Factors affecting the catalytic decomposition of Hydrogen peroxide
Please refer to the additional files for tables/graphs.
Aim- The purpose of this investigation is to investigate how certain factors affect the catalytic decomposition of Hydrogen peroxide. I will investigate the effect of altering the mass of catalyst used on the rate of the decomposition of Hydrogen peroxide.
The decomposition of Hydrogen peroxide is a process by which Hydrogen peroxide decomposes into water and Oxygen. It has the following equation:
2H2O2 (l) ----> 2H2O (l) + O2 (g)
This reaction does occur spontaneously at room temperature with the presence of Ultraviolet light; however only very slowly. It occurs far faster when a catalyst is used. Catalysts are substances that speed the rate of a reaction without getting involved in the reaction therefore remaining unchanged at the end of it. They do this by lowering by lowering the activation energy of the substrate without being consumed.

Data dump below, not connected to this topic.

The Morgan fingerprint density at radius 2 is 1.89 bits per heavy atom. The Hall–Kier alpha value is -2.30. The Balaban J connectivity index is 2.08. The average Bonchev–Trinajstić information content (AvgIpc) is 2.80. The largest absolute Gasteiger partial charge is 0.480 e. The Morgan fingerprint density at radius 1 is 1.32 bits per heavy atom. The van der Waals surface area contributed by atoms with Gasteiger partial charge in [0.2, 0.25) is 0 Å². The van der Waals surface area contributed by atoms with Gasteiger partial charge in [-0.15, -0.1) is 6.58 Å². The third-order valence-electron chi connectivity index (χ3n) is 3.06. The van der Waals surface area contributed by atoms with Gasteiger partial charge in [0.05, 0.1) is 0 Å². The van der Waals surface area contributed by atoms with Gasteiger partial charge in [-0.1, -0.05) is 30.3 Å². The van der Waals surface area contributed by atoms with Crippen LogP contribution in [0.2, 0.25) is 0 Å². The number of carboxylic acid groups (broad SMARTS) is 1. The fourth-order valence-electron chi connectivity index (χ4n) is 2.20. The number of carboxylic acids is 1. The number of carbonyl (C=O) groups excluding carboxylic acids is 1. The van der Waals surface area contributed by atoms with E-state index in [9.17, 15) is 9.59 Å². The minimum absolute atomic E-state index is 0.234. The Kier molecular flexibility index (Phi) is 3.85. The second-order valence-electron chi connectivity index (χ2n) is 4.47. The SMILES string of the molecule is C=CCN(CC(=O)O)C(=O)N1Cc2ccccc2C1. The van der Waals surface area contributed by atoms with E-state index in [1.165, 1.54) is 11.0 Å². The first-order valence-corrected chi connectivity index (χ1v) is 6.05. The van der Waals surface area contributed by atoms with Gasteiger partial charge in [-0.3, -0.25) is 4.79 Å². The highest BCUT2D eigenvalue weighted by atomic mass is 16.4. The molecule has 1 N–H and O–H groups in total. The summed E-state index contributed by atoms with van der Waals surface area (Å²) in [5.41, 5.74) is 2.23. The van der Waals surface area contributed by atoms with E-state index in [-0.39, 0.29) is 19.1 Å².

A peroxide ion collides with a catalyst ion producing an intermediate which is lower in energy than if two molecules of Hydrogen peroxide collided with each other which lowers the activation energy required for Hydrogen peroxide to decompose. If the Hydrogen peroxide is at a higher concentration, the molecules are more tightly packed together. Therefore there will be more collisions with an entity such as a catalyst. The same is true if more catalyst is present: if more catalyst molecules are present (and open to collision; it is the surface area that matters) then there is an increased chance of a Hydrogen peroxide molecule colliding with a catalyst molecule because there are more catalyst molecules to collide with. Therefore both increasing the concentration of the Hydrogen peroxide and increasing the surface area of the catalyst open to collision may increase the number of collisions...